Could working with Tariana Turia and Pita Sharples be more difficult or costly than working with Winston Peters and Peter Dunne? It is well known that the latter refused to sit in a government with the Greens and thus ‘held the country to ransom’, as Jeanette Fitzsimons said.
Many voters would have some sympathy for the Greens especially those Labour voters who gave the Greens their party vote knowing that Labour would need them in a coalition government. I wonder how many Labour voters gave NZ First their party vote.
It has been suggested that the Māori Party queered their chances to join the present government by flirting with the National Party, but surely Peter Dunne was just as willing to court National and would probably have accepted a coalition with them. If the Māori Party had joined in supporting a National-led government, their voters would surely have felt betrayed, since most of them gave their party vote to Labour.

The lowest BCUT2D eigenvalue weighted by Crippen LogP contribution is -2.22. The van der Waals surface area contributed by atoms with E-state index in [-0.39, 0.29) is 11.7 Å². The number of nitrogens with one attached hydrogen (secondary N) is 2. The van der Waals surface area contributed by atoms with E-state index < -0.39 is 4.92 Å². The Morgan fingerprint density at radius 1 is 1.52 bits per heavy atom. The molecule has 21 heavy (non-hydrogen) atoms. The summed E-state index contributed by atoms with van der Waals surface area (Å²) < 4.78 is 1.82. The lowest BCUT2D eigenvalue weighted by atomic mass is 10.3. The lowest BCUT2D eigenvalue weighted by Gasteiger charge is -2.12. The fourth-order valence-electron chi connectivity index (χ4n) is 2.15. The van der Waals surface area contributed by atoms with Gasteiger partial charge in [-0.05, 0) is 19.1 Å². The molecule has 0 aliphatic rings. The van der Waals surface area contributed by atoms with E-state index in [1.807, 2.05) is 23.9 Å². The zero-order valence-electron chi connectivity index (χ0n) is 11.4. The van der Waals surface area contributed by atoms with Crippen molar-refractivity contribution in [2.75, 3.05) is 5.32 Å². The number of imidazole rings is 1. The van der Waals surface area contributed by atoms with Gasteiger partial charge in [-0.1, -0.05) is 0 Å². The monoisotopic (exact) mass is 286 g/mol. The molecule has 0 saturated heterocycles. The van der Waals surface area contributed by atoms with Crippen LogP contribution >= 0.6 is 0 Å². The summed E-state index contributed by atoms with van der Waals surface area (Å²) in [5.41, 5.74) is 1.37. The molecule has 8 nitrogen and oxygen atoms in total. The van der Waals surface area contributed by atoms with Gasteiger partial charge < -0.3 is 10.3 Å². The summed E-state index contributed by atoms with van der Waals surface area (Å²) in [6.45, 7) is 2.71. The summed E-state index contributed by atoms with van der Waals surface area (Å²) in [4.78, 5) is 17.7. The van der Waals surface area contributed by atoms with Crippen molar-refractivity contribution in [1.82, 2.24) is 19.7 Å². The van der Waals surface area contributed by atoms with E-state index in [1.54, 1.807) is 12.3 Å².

A lot of people seem to be unhappy or doubtful about our new government. According to an online poll taken by Stuff soon after the announcement, about 4% thought it was fantastic, about 14% OK, while about 43% thought it was terrible; all the rest would ‘wait and see’ (Helen Bain, Sunday Star Times, 22/10/2005, A12:6).
It is difficult to understand why Winston was offered Foreign Affairs unless it was to tempt him away from providing confidence and supply for National. It was a very puzzling month for us outsiders due to the story that National had 57 votes tied up, which means they were counting on Act, United Future and the Māori Party (talk about strange bedfellows!) and assumes that Labour had only the Greens and Jim Anderton in tow. Clearly the numbers games and the bargaining between parties were volatile activities but can provide only a partial explanation for this unprecedented government.